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There was a noticeable increase in tenant demand in the London lettings market in 2018, outstripping supply for much of the year, setting the scene for rent rises next year, according to the latest annual overview.

Supply was hit by a growing number of landlords selling their properties, often to owner occupiers. This trend was not only evident across the London private rental market, but nationwide, says the report from letting agents Chestertons.

Despite this, there was still plenty of activity with an increase in lets agreed over the summer months due to high demand and the number of agreed lets in the third quarter of 2018 was over 60% higher than in the same quarter of 2017.

Landlords leaving the private rented sector was exacerbated by the phasing out of tax relief on finance related costs which made buy to let investment increasingly unviable for many amateur or accidental landlords, the report points out.

Although rents were static in the third quarter of the year in 28 higher value London locations, rents were either stable or saw an increase in 20 other locations covered by our Chesterton offices.

The report also points out that the increase in rents in many parts of London meant that rental yields also increased, and they could continue to rise in 2019 if supply reduces further.

Indeed, there were pockets throughout London that benefitted from considerable growth, particularly Chiswick which saw the highest surge in gross rental yields over the last year of around 30%, while Tower Bridge and Covent Garden saw an annual increase of 17% and 15% respectively.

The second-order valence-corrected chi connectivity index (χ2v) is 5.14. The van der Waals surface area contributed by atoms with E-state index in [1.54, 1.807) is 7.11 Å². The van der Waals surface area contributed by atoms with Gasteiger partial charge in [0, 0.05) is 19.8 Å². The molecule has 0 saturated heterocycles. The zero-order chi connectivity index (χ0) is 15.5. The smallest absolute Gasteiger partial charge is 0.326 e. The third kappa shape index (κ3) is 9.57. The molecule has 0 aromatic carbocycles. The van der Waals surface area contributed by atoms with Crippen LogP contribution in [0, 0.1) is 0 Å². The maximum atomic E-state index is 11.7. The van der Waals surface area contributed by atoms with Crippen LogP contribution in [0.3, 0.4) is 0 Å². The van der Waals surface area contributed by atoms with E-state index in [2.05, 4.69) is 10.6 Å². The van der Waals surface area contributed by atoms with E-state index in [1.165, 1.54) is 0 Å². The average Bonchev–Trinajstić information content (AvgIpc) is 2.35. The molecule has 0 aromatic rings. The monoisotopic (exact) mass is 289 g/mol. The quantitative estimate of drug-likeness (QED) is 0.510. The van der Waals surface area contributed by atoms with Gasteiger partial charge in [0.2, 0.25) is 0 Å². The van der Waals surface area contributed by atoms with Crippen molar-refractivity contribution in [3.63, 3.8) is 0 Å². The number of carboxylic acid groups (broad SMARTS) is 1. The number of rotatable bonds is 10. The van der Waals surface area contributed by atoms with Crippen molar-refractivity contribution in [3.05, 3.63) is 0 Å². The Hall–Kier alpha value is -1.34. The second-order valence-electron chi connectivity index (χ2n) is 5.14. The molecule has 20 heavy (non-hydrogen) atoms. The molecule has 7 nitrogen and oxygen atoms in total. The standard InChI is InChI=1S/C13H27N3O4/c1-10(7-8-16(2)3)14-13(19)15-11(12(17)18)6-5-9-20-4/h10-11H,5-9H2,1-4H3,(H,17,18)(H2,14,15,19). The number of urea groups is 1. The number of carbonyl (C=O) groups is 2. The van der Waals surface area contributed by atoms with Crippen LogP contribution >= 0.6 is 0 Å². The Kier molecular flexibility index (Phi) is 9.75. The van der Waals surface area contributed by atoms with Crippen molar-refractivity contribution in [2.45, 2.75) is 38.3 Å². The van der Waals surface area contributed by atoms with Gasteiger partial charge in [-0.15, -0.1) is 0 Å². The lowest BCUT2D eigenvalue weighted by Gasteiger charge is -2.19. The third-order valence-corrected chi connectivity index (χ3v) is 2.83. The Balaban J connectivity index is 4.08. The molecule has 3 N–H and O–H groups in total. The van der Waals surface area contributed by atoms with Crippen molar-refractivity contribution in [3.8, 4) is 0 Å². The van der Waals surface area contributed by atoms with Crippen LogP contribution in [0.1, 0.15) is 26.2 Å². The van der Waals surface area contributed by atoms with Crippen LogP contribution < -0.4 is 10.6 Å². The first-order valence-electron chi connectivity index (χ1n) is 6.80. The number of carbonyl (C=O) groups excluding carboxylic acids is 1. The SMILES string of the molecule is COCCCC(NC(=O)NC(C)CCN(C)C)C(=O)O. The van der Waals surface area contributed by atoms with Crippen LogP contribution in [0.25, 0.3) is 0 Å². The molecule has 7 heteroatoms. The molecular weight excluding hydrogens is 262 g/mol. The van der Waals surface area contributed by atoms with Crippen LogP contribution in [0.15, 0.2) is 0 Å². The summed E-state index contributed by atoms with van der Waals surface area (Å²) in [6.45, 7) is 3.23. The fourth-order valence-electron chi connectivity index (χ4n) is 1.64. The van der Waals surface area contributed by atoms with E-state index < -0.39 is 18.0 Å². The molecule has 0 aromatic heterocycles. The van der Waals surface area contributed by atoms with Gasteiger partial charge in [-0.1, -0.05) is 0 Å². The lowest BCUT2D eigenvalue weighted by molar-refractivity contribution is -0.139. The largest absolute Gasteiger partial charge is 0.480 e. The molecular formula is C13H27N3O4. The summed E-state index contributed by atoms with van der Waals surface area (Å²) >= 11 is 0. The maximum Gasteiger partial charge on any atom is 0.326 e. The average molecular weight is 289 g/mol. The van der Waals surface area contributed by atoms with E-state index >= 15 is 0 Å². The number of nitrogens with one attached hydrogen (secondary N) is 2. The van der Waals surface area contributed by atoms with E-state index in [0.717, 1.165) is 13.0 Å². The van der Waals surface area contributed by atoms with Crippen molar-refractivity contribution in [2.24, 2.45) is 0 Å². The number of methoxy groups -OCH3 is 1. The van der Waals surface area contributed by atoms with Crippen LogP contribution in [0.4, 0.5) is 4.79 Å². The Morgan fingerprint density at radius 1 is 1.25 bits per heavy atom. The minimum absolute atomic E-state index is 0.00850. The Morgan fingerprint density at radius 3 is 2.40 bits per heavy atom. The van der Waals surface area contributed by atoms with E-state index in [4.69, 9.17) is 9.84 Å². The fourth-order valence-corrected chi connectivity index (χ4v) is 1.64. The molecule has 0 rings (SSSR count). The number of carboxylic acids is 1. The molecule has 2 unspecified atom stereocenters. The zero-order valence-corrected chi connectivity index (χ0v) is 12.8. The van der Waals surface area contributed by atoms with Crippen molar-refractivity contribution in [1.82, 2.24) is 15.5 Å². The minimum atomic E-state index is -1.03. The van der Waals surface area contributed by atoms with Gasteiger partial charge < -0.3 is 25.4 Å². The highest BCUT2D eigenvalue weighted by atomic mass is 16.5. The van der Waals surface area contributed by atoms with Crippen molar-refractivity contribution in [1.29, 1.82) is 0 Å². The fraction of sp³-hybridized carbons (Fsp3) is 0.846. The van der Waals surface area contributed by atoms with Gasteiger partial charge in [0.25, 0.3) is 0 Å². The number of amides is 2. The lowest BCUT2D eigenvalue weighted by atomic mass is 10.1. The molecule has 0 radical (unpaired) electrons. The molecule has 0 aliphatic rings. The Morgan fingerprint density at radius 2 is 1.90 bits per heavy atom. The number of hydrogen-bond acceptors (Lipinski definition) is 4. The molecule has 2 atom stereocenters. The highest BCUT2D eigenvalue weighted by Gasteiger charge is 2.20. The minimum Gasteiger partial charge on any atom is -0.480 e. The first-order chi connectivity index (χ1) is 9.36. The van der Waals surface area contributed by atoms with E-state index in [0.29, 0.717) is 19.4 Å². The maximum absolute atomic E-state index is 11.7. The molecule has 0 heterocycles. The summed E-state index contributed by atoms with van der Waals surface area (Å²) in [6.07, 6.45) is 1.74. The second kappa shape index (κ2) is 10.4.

Chestertons says that rental growth is likely to be sustained in 2019 due to the current gap between supply and demand, but affordability is likely to be stretched further as rental growth outpaces most people’s wages.

‘There will be a limit though where people simply can’t afford to rent in London and landlords therefore need to be realistic with their rents,’ said Richard Davies, head of residential lettings.

‘Despite many amateur landlords having to scale back their portfolios or leaving the sector altogether, investing in the London market is still a very attractive proposition for professional landlords with low interest rates, which is likely to continue, and higher rental returns,’ he pointed out.

‘Looking at a longer forecast, the supply and demand imbalance should be largely corrected by the rapidly expanding build to rent sector. Against this backdrop, we are expecting to see a modest rental uplift next year of 2.5% in London and 2% in prime central London. We forecast that by 2022 we will see a total growth of 11.5% in rents throughout London,’ he added.

Source: www.propertywire.com

December 7, 2018
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